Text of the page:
Hello Ms. Smith, I have your new prescription for Lithium to help you manage your manic depression. Before you leave, I need to provide you with some information about the drug.
You need to take it at the same time everyday and not double the dose if you miss one. Lithium works by altering sodium ion transport in your nerves and can cause side effects such as fatigue, headache, muscle weakness, and tremors.
Ok, what do I need to know?
Also, it's important for you to drink plenty of water and not caffeinated drinks. Don't take diuretic medications or NSAIDs like Aspirin either because they may change the amount of lithium in your body. Too much lithium is toxic and too little won't be therapeutic for you.
Ok, I'll take the medication first thing every morning but how will I know if there is too much or too little in my body?
We'll test your blood to make sure it's within limits in 5 days and then run tests every 6 months. If you experience vomiting, persistent headache, or confusion, call your doctor or go the ER as soon as you can. Here's a pamphlet that has additional information. As always, you can call your HCP if you have any concerns.
That's excellent, thank you! I'll definitely read through the pamphlet and contact you if I have questions! I'll make sure to come in in 5 days to test my lithium levels and I'll make sure to drink water regularly and not change my diet drastically.
Pharmacologic Action: Lithium action is not completely known but research as shown it may work on sodium ions in nerve cells. Thereby, this shifts the metabolism of catecholamine. (Lilley, p. 255, 2017) Common Side Effects: Drowsiness, headache, slurred speech, epilepsy-like seizures, choreoathetotic movement (wave-like movements), ataxia, and hypotension. (Lilley, p. 256, 2017) Other acute, mild side effects include fasciculation, nausea, diarrhea, polyuria, polydipsia, and weight gain. (Coryell, 2018)
References Coryell, W. (2018, May). Drug Treatment of Bipolar Disorder. In Merck Manual. Retrieved October 27, 2018, from https://www.merckmanuals.com/professional/psychiatric-disorders/mood-disorders/drug-treatment-of-bipolar-disorder Lilley, L., Collins, S., & Snyder, J. (2018). Pharmacology and the Nursing Process (8th ed., pp. 255-256). St. Louis, MO: Elsevier.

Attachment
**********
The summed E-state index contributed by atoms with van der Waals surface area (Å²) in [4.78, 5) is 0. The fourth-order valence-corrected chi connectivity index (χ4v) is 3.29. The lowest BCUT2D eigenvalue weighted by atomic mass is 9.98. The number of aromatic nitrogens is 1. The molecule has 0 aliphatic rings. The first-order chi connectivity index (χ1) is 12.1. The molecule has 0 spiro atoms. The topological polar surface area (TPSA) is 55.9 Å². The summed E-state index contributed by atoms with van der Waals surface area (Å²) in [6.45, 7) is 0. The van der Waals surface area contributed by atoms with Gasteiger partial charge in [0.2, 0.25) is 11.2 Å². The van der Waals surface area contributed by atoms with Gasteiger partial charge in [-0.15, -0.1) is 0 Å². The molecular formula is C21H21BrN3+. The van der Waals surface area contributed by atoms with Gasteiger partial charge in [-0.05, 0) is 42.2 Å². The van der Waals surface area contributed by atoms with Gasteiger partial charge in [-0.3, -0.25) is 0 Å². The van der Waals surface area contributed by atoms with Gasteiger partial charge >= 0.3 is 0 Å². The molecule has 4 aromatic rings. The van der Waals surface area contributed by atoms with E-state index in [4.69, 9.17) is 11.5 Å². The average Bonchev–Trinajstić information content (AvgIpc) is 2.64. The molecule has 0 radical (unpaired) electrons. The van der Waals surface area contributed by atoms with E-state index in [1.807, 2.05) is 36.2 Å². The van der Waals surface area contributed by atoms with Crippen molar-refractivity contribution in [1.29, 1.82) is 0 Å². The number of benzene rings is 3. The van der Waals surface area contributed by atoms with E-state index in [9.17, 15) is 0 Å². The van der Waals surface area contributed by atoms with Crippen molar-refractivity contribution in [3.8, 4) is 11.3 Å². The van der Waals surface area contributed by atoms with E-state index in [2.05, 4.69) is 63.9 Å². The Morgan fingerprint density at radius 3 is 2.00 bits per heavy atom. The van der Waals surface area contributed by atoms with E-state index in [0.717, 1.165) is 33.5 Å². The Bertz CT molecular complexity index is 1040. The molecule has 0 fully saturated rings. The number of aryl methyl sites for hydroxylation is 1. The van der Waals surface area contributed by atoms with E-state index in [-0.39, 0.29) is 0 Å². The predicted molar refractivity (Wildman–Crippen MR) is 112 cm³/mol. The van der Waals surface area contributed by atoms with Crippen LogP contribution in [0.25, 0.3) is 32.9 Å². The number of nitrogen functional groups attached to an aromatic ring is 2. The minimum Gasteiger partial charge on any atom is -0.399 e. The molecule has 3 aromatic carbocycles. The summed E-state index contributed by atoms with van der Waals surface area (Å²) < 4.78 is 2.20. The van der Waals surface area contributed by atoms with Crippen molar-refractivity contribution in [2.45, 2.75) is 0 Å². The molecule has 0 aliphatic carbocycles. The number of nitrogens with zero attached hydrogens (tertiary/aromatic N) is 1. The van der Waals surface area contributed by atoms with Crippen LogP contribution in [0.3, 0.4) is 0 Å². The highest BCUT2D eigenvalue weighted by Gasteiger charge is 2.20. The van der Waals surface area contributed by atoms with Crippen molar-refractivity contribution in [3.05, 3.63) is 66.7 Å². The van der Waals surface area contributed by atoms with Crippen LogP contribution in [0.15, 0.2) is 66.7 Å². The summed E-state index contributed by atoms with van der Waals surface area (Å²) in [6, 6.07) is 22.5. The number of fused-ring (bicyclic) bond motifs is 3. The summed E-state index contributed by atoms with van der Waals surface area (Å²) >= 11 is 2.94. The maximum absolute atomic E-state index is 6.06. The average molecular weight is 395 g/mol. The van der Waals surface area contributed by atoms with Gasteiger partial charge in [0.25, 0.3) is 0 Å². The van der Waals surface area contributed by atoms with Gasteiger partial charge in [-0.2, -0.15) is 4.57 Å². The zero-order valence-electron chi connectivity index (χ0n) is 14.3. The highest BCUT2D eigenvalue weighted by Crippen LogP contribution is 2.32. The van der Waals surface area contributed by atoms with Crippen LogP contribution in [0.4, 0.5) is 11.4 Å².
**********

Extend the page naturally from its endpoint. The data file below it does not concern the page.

Client Teaching: It is very important for the client to have proper hydration but avoid overhydration and dehydration. Drinking caffeinated drinks can cause frequent urination which can alter the amount of lithium in the system and should be avoided. Any sort of renal impairment can also increase lithium levels and is contraindicated for these patients. The client should also not drastically change their dietary intake of sodium. (Lilley, p. 256, 2017) Interactions: Lithium should not be combined with thiazide diuretics, ACE inhibitors and NSAIDs which can cause hyperlithemia. (Coryell, 2018)
Therapeutic Range: Steady levels of 0.8-1.2 mEq/L is needed. Above 1.5 mEq/L is toxic and should be corrected as soon as possible. (Coryell, 2018) Serum Lithium Testing: Should be performed 5 days after being started and 12 hours after the last dose. Once stable levels are established, serum lithium levels should be checked every 6 months or whenever dose has been changed. (Coryell, 2018) Adverse effects: Gross tremor, increased deep tendon reflexes, persistent headache, vomiting, and confusion progressing to stupor, seizures, and cardia arrhythmias are signs of acute lithium toxicity. This is most commonly found in elderly patients, patients with decreased creatinine clearance, and those with sodium loss. (Coryell, 2018)